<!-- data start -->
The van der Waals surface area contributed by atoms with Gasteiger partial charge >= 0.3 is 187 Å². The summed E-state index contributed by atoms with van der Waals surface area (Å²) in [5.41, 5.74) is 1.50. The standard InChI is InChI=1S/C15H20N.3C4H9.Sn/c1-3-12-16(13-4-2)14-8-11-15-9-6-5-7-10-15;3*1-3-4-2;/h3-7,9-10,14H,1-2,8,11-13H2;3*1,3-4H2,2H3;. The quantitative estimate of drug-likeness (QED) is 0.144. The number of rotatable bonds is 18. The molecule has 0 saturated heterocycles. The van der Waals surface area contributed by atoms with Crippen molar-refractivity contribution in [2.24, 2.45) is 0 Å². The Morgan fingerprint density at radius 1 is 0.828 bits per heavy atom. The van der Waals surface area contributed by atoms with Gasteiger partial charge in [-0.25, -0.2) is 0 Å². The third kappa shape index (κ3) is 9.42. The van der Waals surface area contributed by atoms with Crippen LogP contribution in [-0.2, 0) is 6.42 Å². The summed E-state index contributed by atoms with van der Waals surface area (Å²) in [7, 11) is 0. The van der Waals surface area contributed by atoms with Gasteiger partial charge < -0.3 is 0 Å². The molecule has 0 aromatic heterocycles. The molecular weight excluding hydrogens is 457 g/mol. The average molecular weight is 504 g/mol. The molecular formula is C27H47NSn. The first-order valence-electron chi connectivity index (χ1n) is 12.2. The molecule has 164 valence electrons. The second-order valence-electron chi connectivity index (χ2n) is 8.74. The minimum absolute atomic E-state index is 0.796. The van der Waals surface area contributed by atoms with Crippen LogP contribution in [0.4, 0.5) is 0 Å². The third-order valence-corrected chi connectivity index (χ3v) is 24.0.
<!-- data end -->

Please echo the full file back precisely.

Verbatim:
The van der Waals surface area contributed by atoms with Gasteiger partial charge >= 0.3 is 187 Å². The summed E-state index contributed by atoms with van der Waals surface area (Å²) in [5.41, 5.74) is 1.50. The standard InChI is InChI=1S/C15H20N.3C4H9.Sn/c1-3-12-16(13-4-2)14-8-11-15-9-6-5-7-10-15;3*1-3-4-2;/h3-7,9-10,14H,1-2,8,11-13H2;3*1,3-4H2,2H3;. The quantitative estimate of drug-likeness (QED) is 0.144. The number of rotatable bonds is 18. The molecule has 0 saturated heterocycles. The van der Waals surface area contributed by atoms with Crippen molar-refractivity contribution in [2.24, 2.45) is 0 Å². The Morgan fingerprint density at radius 1 is 0.828 bits per heavy atom. The van der Waals surface area contributed by atoms with Gasteiger partial charge in [-0.25, -0.2) is 0 Å². The third kappa shape index (κ3) is 9.42. The van der Waals surface area contributed by atoms with Crippen LogP contribution in [-0.2, 0) is 6.42 Å². The summed E-state index contributed by atoms with van der Waals surface area (Å²) in [7, 11) is 0. The van der Waals surface area contributed by atoms with Gasteiger partial charge < -0.3 is 0 Å². The molecule has 0 aromatic heterocycles. The molecular weight excluding hydrogens is 457 g/mol. The average molecular weight is 504 g/mol. The molecular formula is C27H47NSn. The first-order valence-electron chi connectivity index (χ1n) is 12.2. The molecule has 164 valence electrons. The second-order valence-electron chi connectivity index (χ2n) is 8.74. The minimum absolute atomic E-state index is 0.796. The van der Waals surface area contributed by atoms with Crippen LogP contribution in [0.4, 0.5) is 0 Å². The third-order valence-corrected chi connectivity index (χ3v) is 24.0.